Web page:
Speaking of celebrating, how about the menu this year? What worked well for you this year? Did you start or continue any traditions? Try any new recipes?

    One thing new I did this year was to make dinner rolls with pumpkin. They were not like sweet muffins, just beautiful pumpkin-colored dinner rolls. And they made a delicious bread pudding today. I also used this new thing I found called a roasting wand. It heats the stuffing inside the turkey so you eliminate the problem of overcooked bird for well-cooked stuffing.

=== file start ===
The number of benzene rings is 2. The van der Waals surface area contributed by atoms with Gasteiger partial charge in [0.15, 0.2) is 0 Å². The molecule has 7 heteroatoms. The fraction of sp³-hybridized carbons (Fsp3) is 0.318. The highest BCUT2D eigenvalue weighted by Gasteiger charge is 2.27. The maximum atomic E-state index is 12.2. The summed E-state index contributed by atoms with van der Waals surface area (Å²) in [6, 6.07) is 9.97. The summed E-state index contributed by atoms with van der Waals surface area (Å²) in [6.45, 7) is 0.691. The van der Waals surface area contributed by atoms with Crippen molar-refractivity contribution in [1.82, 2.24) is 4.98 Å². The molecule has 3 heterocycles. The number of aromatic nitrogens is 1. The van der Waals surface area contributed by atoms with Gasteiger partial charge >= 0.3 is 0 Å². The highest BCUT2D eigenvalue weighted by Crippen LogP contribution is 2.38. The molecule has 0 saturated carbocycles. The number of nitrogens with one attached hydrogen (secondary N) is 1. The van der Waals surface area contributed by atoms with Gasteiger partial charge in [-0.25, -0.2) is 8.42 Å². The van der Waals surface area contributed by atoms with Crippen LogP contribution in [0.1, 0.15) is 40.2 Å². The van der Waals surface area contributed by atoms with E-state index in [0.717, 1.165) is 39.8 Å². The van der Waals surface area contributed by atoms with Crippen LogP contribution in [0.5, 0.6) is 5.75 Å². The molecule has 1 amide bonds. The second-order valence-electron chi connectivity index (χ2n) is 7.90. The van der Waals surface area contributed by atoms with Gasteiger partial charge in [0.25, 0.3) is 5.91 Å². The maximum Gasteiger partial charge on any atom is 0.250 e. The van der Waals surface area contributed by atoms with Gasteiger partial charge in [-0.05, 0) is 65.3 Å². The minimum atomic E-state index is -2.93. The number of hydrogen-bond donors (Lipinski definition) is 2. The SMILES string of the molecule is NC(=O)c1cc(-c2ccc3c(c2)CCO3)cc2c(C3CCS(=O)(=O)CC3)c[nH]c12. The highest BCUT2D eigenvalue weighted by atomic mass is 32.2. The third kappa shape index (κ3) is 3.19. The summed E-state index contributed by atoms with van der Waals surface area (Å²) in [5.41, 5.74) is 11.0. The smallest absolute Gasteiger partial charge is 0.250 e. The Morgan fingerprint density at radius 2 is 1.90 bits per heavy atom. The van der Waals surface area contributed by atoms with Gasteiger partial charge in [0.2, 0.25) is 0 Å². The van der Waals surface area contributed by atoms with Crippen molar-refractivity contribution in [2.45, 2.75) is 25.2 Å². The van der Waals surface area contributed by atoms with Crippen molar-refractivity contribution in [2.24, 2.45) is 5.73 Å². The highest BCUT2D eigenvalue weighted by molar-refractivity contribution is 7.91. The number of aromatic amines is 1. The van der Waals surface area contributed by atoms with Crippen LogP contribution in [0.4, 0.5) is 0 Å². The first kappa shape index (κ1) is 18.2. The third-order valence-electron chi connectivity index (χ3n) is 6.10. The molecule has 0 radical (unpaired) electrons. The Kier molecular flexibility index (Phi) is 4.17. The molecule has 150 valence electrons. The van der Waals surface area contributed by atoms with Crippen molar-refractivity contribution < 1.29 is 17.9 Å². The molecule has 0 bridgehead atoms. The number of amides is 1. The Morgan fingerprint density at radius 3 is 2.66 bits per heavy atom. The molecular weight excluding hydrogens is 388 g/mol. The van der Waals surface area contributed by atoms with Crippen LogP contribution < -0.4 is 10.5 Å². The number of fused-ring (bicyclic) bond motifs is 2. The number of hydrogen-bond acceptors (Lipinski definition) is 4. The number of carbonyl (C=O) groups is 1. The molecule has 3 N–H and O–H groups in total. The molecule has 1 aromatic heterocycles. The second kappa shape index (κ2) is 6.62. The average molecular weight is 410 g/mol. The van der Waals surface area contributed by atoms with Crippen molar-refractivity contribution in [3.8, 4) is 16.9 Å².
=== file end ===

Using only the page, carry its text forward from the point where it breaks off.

I made some stock from turkey wings the day before. Simple to do and well worth the extra flavor dimension. The new touches will make a reappearance at next year's Procrastinators', Refugees, and Orphans' Thanksgiving.

    Note to self: get some more good jazz too.

    I'm grateful for the riches of the table, good friends, good health, a terrific husband. An unconventional life that is wholly mine, and full of thanksgiving.


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    2 Comments:

    Blogger somd said...